How Did We Do in Year One?
The results are in for radiology-specific Quality Payment Program performance for 2017.
The first performance period of the CMS Quality Payment Program (QPP), affecting 2019 payments, took place in 2017. In February 2019, I wrote about broad multispecialty trends under the QPP from 2017. This included scoring and performance under the Merit-Based Incentive Payment System (MIPS). In that column, I communicated that the median score across all eligible clinicians was 89 and that 93 percent of eligible clinicians and that 93 percent of eligible clinicians received some bonus payment. Simply put, physicians performed well.
In this column, I will focus on the recently released CMS specialty and geographically specific data (see below). I will comment on two of the performance categories used to determine our final MIPS score: Quality and Improvement Activities (IA).
Our final score in 2017 was mostly made up of the Quality Performance category. Success required the reporting of six quality measures, many of which are categorized within specialty measure sets, including diagnostic radiology (DR), IR, and radiation oncology (RO). For instance, the DR specialty set included Measure 145 (reporting fluoroscopy dose or time), the IR specialty set included Measure 265 (biopsy follow-up), and the RO specialty set included Measure 382 (dose limits to normal tissues). The data suggests that radiology reported a small percentage of our own measures, commonly choosing measures outside our specialty. Only 53 percent of DRs reported at least one measure within our set, RO was less than 25 percent, and IR was less than 1 percent (7 percent to be exact).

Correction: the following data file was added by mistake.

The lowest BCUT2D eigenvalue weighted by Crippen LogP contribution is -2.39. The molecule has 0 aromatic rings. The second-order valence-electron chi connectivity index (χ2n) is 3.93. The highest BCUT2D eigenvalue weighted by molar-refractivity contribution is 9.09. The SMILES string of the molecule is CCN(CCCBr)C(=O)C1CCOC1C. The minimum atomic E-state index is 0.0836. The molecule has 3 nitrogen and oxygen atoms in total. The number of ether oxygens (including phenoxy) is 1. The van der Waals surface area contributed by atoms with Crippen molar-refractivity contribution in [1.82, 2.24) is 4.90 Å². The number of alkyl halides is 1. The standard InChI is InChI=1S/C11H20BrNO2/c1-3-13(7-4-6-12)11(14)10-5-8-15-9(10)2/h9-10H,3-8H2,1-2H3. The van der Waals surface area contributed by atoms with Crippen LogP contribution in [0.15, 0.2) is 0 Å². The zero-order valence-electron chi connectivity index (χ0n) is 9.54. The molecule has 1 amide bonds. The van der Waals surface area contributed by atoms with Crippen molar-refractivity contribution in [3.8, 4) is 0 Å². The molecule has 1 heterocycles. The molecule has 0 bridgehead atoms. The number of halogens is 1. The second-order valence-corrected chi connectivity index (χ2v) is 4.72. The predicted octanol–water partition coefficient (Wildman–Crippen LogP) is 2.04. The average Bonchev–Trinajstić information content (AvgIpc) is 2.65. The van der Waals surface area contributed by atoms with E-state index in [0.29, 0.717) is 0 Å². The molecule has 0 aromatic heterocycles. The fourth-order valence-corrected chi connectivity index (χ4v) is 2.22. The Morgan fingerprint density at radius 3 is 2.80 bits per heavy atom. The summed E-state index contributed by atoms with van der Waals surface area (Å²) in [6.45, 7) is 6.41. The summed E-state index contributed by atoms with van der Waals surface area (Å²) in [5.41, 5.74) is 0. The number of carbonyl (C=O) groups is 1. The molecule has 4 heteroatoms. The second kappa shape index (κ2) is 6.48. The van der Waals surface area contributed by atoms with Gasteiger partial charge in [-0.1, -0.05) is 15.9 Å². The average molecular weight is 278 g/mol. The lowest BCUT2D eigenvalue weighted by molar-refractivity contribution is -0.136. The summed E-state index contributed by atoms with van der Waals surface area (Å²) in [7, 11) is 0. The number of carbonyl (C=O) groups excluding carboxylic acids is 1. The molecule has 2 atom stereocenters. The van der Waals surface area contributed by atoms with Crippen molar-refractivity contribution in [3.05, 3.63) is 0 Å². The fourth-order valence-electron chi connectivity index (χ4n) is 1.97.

Why would we avoid our own measures in this manner? DRs in multispecialty groups are likely reporting measures across other specialties via the group reporting
option. IRs and ROs may be doing the same or reporting DR measures.
This specialty-specific circumstance has negative consequences. First, the optics are not great. We continually argue for better measures and dedicate considerable resources to creating them. The task becomes more difficult when policymakers see our own specialists choosing not to participate in the performance and reporting of our own measures. Further, reporting experience is necessary for CMS to establish the benchmarks under which we are scored. Measures without reporting data, by definition, lack benchmarks. And measures for which only the highest-performing sites report, generally, have very high benchmarks. This suggests that these measures have little potential for quality improvement, which may be true for those sites reporting but may not be the case for sites that do not report. We simply do not know.
Regardless of the cause, the response of CMS is to classify these high-performing measures as “topped out.” Measures that fall into either of these categories — with
no benchmarks or as topped out — have their maximum potential points capped. For example, topped-out measures have a cap of 7 (out of 10), while measures with no benchmarks have a cap of 3. The solution is for us to report on all our measures, even if they are not our highest-performing ones. CMS chooses the six measures that yield the highest-quality score, so there is no downside to this action. Nationally, this establishes the benchmarks and reporting rates to show our engagement. Locally, it shows our associates that we are engaged and not simply relying on other specialties to carry us.
IA represented 15 percent of our final score in 2017. The three most commonly reported IAs by DRs were 24/7 access, formal quality improvement methods, and follow-up on patient experience — all of which reflect favorably on our profession. The 2017 QPP data suggest that radiology participated at a high rate and scored well. However, we stand to improve in the reporting of our own quality measures.
By Ezequiel Silva III, MD, FACR, Chair